Graves Co. FBLA group visits Rome, Paris, London

Graves Co. FBLA group visits Rome, Paris, London
Students at the Louvre. (Source: Paul Schaumburg/Graves Co. schools)
Students at the Louvre. (Source: Paul Schaumburg/Graves Co. schools)
Students at Tower Bridge. (Source: Paul Schaumburg/Graves Co. schools)
Students at Tower Bridge. (Source: Paul Schaumburg/Graves Co. schools)

GRAVES COUNTY, KY (KFVS) - Graves County High School Future Business Leaders of America adviser Mechelle Gattis over spring break 2016 led a group of 35 to Europe.

Some 24 students and 11 adults departed from the Nashville, Tenn., airport and two flights later landed in beautiful, historic, and sunny Rome, Italy.

They were greeted at the Rome airport by their EF Tours director who remained with them for the entire adventure. The group had been planning and raising money for almost two years and expectations were very high. In the end, Gattis said, no one was disappointed.

"When we landed in Rome, after a whole day of traveling and a seven-hour time change, we were tired, but so excited to be in Europe," said freshman Faith Elder. "Two hours later, we went to St. Peter's Square, where Pope Francis was giving a blessing to the audience because it was Divine Mercy Sunday. As a Catholic, I have always dreamed of seeing the pope, but never thought I would, much less get his blessing. It was honestly one of the best moments of my life. There was such a diversity of people, which opened my eyes to see there is so much we have in common with them. In this world where there is so much violence and you almost never see peace in large groups of people, I saw and felt peace in that moment. I was moved, knowing that there is still love and kindness in the world. This will forever be one of my favorite memories."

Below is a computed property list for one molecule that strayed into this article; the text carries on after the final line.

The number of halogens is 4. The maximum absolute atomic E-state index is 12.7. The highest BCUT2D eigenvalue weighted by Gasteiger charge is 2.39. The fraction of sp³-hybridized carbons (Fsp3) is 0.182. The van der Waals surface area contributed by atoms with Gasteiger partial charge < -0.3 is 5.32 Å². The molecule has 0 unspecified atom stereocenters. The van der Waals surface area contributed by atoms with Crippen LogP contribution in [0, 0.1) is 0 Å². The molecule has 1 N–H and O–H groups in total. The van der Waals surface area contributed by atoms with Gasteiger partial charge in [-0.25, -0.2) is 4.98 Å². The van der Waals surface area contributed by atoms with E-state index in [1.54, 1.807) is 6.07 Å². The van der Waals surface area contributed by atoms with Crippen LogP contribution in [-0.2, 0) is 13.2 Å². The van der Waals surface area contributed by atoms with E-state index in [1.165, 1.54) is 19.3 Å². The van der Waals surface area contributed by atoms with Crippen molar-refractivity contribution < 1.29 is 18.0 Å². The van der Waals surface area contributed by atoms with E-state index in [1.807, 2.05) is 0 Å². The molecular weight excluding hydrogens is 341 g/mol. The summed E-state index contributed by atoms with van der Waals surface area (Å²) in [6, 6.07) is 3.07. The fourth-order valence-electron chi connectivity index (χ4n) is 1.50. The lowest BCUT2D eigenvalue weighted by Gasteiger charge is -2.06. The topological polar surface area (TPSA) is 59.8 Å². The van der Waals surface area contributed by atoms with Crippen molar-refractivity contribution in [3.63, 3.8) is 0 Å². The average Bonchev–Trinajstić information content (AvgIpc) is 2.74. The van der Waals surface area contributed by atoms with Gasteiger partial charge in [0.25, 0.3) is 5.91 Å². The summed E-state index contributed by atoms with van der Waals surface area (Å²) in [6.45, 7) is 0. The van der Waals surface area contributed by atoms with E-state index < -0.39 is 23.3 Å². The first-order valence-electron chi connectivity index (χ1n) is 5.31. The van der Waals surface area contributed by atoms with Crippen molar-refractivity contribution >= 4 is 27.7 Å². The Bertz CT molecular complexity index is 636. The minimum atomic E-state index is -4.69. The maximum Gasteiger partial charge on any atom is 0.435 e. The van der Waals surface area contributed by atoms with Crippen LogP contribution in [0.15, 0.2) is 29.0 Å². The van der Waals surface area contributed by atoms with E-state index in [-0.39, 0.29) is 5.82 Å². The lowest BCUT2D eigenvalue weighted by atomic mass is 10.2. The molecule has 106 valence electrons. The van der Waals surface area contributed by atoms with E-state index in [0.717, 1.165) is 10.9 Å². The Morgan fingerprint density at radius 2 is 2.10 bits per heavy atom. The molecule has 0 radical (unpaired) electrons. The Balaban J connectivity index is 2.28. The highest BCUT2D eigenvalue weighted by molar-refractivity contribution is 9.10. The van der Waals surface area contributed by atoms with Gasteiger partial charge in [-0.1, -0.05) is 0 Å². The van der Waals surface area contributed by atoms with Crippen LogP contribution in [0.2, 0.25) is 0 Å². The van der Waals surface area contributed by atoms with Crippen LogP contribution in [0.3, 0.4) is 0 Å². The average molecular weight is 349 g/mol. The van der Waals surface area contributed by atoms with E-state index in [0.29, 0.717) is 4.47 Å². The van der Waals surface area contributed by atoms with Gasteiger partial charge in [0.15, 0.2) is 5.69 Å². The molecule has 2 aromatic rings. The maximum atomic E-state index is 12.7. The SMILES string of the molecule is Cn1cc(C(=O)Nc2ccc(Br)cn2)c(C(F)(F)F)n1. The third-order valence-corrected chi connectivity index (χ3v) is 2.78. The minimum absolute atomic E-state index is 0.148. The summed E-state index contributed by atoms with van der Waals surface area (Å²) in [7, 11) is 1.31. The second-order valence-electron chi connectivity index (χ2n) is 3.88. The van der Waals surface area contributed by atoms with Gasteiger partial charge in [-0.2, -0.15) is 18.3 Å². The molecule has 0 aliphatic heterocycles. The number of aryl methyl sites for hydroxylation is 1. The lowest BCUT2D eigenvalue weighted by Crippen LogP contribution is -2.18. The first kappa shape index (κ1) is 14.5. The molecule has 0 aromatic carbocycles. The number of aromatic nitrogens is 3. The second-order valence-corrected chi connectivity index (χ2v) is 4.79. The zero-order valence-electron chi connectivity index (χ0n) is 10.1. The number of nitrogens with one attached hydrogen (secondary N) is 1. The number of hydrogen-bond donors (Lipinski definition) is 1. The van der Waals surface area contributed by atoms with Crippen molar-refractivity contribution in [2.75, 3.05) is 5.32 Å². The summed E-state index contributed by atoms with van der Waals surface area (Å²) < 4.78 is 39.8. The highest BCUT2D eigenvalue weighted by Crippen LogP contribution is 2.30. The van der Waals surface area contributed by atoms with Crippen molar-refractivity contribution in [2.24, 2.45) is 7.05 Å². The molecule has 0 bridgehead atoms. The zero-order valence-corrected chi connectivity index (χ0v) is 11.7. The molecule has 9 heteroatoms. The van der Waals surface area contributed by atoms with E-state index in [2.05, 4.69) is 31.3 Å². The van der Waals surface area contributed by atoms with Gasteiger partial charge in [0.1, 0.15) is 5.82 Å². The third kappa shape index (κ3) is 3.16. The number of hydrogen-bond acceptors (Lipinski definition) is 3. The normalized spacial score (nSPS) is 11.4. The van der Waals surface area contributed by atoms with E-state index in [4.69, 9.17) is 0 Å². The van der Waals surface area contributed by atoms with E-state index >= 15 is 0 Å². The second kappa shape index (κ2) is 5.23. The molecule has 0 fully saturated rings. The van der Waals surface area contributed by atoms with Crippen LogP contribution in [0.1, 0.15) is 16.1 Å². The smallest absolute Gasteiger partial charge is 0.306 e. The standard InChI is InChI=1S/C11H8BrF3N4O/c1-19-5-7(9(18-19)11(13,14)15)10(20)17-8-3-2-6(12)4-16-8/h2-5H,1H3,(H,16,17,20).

The tour continued with stops at Piazza Navona, the Pantheon, Piazza Venezia, and an authentic lasagna dinner at Pala Garden Roma.

The second day in Rome included a guided tour of the Colosseum and the Roman Forum. Next was a walk to Palantine Hills, one of the famed Seven Hills of Rome. After lunch, there was a walk down the Spanish Steps and a short detour to Mamertinum, the Roman prison that once held Saints Peter and Paul.

The evening highlight was visiting the Trevi Fountain, where everyone in the group threw a coin in the fountain, which according to the legend, means that they will return to Rome one day.

The tourist attraction has been pictured in several motion pictures, including "Three Coins in the Fountain."

The last day in Rome began with an extensive guided tour of Vatican City and the Sistine Chapel.

"Both were simply amazing," Gattis said, "and seeing Michelangelo's masterpiece on the ceiling of the chapel was an experience that cannot be measured or expressed with words. It's just priceless."

The group traveled by train to Milan, Italy, and then boarded a night train to Paris, France. The first stop in Paris was at the most famous and largest museum in the world, the Louvre.